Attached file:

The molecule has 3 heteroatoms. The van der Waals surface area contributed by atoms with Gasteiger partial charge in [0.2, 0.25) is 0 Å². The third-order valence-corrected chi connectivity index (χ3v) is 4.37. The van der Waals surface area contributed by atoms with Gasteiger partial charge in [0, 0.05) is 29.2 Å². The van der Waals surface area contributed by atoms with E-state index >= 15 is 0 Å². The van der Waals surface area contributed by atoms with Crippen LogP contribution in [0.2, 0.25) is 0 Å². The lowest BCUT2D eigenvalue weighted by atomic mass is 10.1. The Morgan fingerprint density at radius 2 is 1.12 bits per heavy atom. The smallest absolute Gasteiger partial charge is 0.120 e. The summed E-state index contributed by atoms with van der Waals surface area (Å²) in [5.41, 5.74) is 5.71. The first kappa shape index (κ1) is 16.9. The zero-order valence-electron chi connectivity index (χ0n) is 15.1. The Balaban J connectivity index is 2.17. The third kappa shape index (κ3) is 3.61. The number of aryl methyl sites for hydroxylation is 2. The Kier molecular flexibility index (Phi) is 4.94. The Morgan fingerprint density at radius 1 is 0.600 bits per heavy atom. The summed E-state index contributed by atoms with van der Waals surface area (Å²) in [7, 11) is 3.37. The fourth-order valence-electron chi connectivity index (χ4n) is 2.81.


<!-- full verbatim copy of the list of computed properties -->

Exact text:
The molecule has 3 heteroatoms. The van der Waals surface area contributed by atoms with Gasteiger partial charge in [0.2, 0.25) is 0 Å². The third-order valence-corrected chi connectivity index (χ3v) is 4.37. The van der Waals surface area contributed by atoms with Gasteiger partial charge in [0, 0.05) is 29.2 Å². The van der Waals surface area contributed by atoms with E-state index >= 15 is 0 Å². The van der Waals surface area contributed by atoms with Crippen LogP contribution in [0.2, 0.25) is 0 Å². The lowest BCUT2D eigenvalue weighted by atomic mass is 10.1. The Morgan fingerprint density at radius 2 is 1.12 bits per heavy atom. The smallest absolute Gasteiger partial charge is 0.120 e. The summed E-state index contributed by atoms with van der Waals surface area (Å²) in [5.41, 5.74) is 5.71. The first kappa shape index (κ1) is 16.9. The zero-order valence-electron chi connectivity index (χ0n) is 15.1. The Balaban J connectivity index is 2.17. The third kappa shape index (κ3) is 3.61. The number of aryl methyl sites for hydroxylation is 2. The Kier molecular flexibility index (Phi) is 4.94. The Morgan fingerprint density at radius 1 is 0.600 bits per heavy atom. The summed E-state index contributed by atoms with van der Waals surface area (Å²) in [7, 11) is 3.37. The fourth-order valence-electron chi connectivity index (χ4n) is 2.81.